When JJ Redick started the second half Monday in the Sixers’ preseason finale, a 115-112 loss to the Dallas Mavericks in Shenzhen (see observations), it appeared Redick was in simply because Markelle Fultz had four fouls.

It turns out that wasn’t the case. 

“It didn't have anything to do with Markelle being in foul trouble," Brett Brown said, via ESPN.com. "Part of my responsibility is to be able to put these guys in environments with different combinations and try to figure that out as quickly as I'm able. 

“I believe that Markelle is at his best with the ball, and so when you watch how I substitute and determine patterns, when you bring him off the bench in the second half you're able to get him like four or five more minutes as a point guard. I believe it's something that we'll continue to look at. Again, it was done for that reason."

Brown did, however, confirm that he intends to stick with Fultz in the starting lineup for the regular season — it sounds like it's just a question of whether Fultz will start the second half of games.

One way the Sixers have tried to use Fultz mainly as a point guard is by employing Ben Simmons more at the four. Simmons operated a lot out of the post in the Sixers’ two games in China.

 

A related challenge for Brown is finding playing time for T.J. McConnell, who he also prefers at the point (see story).

The main concern from the beginning with having Fultz start alongside Simmons was whether that lineup would have enough shooting.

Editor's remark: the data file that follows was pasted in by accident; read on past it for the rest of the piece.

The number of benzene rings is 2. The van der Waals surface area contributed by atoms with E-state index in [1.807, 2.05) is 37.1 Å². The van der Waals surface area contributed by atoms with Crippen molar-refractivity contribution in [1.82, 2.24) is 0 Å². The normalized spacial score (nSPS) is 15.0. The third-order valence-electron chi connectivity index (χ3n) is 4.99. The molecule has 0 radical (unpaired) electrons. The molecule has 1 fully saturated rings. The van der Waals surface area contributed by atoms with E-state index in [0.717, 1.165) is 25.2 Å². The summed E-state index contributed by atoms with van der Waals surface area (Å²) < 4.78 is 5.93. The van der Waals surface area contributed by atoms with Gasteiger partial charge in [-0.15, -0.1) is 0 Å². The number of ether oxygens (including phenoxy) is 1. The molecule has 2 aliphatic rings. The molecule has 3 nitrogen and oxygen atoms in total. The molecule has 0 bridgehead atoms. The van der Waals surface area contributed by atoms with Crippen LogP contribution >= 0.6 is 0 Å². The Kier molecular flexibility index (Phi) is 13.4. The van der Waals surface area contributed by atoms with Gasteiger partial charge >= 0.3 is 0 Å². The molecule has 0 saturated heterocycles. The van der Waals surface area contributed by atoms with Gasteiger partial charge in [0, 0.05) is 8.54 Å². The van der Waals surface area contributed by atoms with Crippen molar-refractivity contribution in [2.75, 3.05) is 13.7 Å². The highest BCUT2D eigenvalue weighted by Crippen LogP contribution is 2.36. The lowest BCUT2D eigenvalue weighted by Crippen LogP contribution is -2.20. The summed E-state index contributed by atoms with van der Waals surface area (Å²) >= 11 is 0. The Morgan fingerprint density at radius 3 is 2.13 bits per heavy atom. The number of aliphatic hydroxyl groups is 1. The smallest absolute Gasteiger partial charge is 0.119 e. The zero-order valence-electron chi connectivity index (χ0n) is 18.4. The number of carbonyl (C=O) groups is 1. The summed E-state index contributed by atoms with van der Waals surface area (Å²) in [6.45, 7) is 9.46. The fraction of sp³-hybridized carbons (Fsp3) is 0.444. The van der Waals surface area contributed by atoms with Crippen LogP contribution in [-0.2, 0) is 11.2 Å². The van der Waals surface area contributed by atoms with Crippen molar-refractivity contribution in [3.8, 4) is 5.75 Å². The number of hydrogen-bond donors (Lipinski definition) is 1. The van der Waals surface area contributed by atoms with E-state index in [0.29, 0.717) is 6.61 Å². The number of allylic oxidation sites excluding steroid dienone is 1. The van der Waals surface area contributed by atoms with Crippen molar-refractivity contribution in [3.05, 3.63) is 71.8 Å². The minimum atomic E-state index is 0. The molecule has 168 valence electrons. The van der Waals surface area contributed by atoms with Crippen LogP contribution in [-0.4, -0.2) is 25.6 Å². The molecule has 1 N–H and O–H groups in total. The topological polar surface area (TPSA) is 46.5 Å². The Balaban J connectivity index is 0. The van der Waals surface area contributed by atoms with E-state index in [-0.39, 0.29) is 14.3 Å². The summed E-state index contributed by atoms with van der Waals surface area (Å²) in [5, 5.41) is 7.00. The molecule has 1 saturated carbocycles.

Though Fultz is clearly a much more competent, confident shooter than the rookie with the scapular imbalance and broken shot, it still doesn’t appear like he’s the kind of floor spacer Brown would feel comfortable playing off the ball.

Fultz shot 43.2 percent from the floor in the preseason, including 1 for 5 from three-point range. 

He averaged 9.5 points, 3.25 rebounds, 2.5 assists and 2.5 turnovers per game in the preseason. 

Having Redick start the second half of games would be a departure from Brown’s original plan to use him similarly to the way the Spurs played Manu Ginobili in San Antonio — for the final seven minutes of each period. Redick was a fan of the planned change to longer stints on the floor, and actually had a hand in tweaking the Sixers' substitution patterns (see story).

The Sixers’ starting five last season, with Redick in the lineup, had a 21.4 net rating in 601 minutes together, the best in the NBA. 

More on the Sixers